PS5 issue that might have locked players out of digital games appears to have been fixed

(Image credit: Sony PlayStation)

Sony appears to have quietly fixed a PS5 issue that would eventually have limited which games your system would play.

Back in March and April 2021, the PlayStation community became aware of an issue dubbed the 'CBOMB'. The problem is linked to the CMOS battery, which powers core information like the system clock in PS3, PS4, and PS5 consoles. If the battery fails, important system functions, including the ability to play certain games, would no longer be available.

In September, Sony fixed the issue on PS4, but there had been no word on concerns raised in April that similar problems could be faced by PS5 users in future. Digital Edition owners would be particularly badly affected, as while a CMOS failure wasn't thought to affect physical games, digital downloads couldn't be accessed at all, and with no disk drive, that would make those PS5s a very expensive ornament.

Now, however, it seems that Sony has addressed those potential problems. In a new video, hardware channel Hikikomori Media removed the CMOS battery from their own console, and found that almost all of their games were able to run. Online functionality was limited, but both physical disks and digital downloads worked. The only games that would be inaccessible in the event of a CMOS failure would be PS Plus titles, as the ability to verify a user's subscription is an online-only feature.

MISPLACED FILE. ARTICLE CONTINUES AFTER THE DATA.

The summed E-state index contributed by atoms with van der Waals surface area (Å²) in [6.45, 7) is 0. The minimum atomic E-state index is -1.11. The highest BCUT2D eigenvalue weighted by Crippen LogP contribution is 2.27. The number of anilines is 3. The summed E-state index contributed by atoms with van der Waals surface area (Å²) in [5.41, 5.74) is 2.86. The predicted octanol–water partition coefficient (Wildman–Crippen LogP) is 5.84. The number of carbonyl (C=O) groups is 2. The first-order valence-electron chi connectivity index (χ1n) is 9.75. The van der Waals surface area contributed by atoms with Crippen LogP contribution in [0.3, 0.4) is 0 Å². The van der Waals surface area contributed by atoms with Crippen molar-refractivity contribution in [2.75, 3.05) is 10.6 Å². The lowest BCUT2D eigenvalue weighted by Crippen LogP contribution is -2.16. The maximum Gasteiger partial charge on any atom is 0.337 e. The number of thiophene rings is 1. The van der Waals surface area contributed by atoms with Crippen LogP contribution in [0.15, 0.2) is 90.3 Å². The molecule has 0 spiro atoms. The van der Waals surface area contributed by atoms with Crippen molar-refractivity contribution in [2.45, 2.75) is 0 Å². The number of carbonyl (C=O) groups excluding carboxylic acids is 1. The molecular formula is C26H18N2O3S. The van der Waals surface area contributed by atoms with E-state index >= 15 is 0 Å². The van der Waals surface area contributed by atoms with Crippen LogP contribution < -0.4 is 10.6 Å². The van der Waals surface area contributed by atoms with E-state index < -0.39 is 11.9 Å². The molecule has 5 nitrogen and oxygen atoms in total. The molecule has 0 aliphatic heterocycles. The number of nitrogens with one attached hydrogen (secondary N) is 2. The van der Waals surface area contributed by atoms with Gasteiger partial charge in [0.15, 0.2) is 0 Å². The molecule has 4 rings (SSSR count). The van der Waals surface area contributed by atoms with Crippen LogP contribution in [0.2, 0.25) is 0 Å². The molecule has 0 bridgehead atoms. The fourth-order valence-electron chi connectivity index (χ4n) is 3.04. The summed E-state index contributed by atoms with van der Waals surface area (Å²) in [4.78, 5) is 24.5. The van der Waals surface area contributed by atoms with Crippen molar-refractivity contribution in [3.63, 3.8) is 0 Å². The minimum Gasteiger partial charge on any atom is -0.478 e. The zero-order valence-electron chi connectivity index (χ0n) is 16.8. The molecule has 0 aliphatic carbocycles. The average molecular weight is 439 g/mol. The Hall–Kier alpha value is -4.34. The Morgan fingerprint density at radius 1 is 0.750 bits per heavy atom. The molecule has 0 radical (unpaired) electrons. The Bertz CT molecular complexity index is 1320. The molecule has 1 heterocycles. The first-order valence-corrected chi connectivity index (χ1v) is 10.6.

It's not clear when exactly Sony fixed the issue, but a couple of recent PS5 firmware updates might have snuck the solution through. While the more recent consoles both appear to have solved the problem, users have pointed out that the PS3 is still vulnerable, and given its relative age, could eventually lock players out of a number of their games.

Now that they'll be safe forever (maybe), here are some upcoming PS5 games to look forward to.

Ali Jones
News Editor

I'm GamesRadar's news editor, working with the team to deliver breaking news from across the industry. I started my journalistic career while getting my degree in English Literature at the University of Warwick, where I also worked as Games Editor on the student newspaper, The Boar. Since then, I've run the news sections at PCGamesN and Kotaku UK, and also regularly contributed to PC Gamer. As you might be able to tell, PC is my platform of choice, so you can regularly find me playing League of Legends or Steam's latest indie hit.